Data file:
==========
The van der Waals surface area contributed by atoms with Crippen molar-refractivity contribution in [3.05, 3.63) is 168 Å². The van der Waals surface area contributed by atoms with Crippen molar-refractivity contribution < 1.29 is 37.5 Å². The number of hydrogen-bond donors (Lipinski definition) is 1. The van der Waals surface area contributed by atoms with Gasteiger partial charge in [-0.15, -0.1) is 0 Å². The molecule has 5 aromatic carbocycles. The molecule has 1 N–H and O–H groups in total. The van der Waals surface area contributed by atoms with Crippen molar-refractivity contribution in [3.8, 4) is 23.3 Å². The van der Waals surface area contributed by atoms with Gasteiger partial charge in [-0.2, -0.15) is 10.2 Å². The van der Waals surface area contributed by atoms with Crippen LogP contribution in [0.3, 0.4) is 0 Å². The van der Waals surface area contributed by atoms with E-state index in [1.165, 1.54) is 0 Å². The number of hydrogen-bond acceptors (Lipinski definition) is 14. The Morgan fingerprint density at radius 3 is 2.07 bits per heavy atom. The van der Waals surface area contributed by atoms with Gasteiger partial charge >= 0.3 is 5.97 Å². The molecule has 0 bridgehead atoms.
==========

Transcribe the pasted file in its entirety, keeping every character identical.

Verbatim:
The van der Waals surface area contributed by atoms with Crippen molar-refractivity contribution in [3.05, 3.63) is 168 Å². The van der Waals surface area contributed by atoms with Crippen molar-refractivity contribution < 1.29 is 37.5 Å². The number of hydrogen-bond donors (Lipinski definition) is 1. The van der Waals surface area contributed by atoms with Gasteiger partial charge in [-0.15, -0.1) is 0 Å². The molecule has 5 aromatic carbocycles. The molecule has 1 N–H and O–H groups in total. The van der Waals surface area contributed by atoms with Crippen molar-refractivity contribution in [3.8, 4) is 23.3 Å². The van der Waals surface area contributed by atoms with Gasteiger partial charge in [-0.2, -0.15) is 10.2 Å². The van der Waals surface area contributed by atoms with Crippen LogP contribution in [0.3, 0.4) is 0 Å². The van der Waals surface area contributed by atoms with E-state index in [1.165, 1.54) is 0 Å². The number of hydrogen-bond acceptors (Lipinski definition) is 14. The Morgan fingerprint density at radius 3 is 2.07 bits per heavy atom. The van der Waals surface area contributed by atoms with Gasteiger partial charge >= 0.3 is 5.97 Å². The molecule has 0 bridgehead atoms.